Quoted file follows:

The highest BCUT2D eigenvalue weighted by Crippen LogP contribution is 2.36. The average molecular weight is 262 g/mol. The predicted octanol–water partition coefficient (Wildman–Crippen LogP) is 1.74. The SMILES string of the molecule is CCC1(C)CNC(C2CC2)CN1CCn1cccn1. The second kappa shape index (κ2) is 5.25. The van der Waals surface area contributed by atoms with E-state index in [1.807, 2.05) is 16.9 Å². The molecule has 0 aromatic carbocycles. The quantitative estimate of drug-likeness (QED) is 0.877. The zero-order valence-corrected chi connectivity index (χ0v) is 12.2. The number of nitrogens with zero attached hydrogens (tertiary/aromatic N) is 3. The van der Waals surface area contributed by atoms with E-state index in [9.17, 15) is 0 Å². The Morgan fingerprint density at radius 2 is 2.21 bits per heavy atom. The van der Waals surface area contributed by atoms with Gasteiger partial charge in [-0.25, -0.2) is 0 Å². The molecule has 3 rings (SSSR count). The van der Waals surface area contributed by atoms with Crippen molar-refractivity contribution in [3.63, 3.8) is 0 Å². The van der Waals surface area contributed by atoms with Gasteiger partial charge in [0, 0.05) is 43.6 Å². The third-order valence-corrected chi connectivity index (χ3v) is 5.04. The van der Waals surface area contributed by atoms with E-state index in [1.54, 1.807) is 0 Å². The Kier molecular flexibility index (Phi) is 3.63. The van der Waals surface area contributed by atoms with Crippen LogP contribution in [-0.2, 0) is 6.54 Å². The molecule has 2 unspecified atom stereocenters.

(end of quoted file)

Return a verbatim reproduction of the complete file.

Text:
The highest BCUT2D eigenvalue weighted by Crippen LogP contribution is 2.36. The average molecular weight is 262 g/mol. The predicted octanol–water partition coefficient (Wildman–Crippen LogP) is 1.74. The SMILES string of the molecule is CCC1(C)CNC(C2CC2)CN1CCn1cccn1. The second kappa shape index (κ2) is 5.25. The van der Waals surface area contributed by atoms with E-state index in [1.807, 2.05) is 16.9 Å². The molecule has 0 aromatic carbocycles. The quantitative estimate of drug-likeness (QED) is 0.877. The zero-order valence-corrected chi connectivity index (χ0v) is 12.2. The number of nitrogens with zero attached hydrogens (tertiary/aromatic N) is 3. The van der Waals surface area contributed by atoms with E-state index in [9.17, 15) is 0 Å². The Morgan fingerprint density at radius 2 is 2.21 bits per heavy atom. The van der Waals surface area contributed by atoms with Gasteiger partial charge in [-0.25, -0.2) is 0 Å². The molecule has 3 rings (SSSR count). The van der Waals surface area contributed by atoms with Crippen molar-refractivity contribution in [3.63, 3.8) is 0 Å². The van der Waals surface area contributed by atoms with Gasteiger partial charge in [0, 0.05) is 43.6 Å². The third-order valence-corrected chi connectivity index (χ3v) is 5.04. The van der Waals surface area contributed by atoms with E-state index in [1.54, 1.807) is 0 Å². The Kier molecular flexibility index (Phi) is 3.63. The van der Waals surface area contributed by atoms with Crippen LogP contribution in [-0.2, 0) is 6.54 Å². The molecule has 2 unspecified atom stereocenters.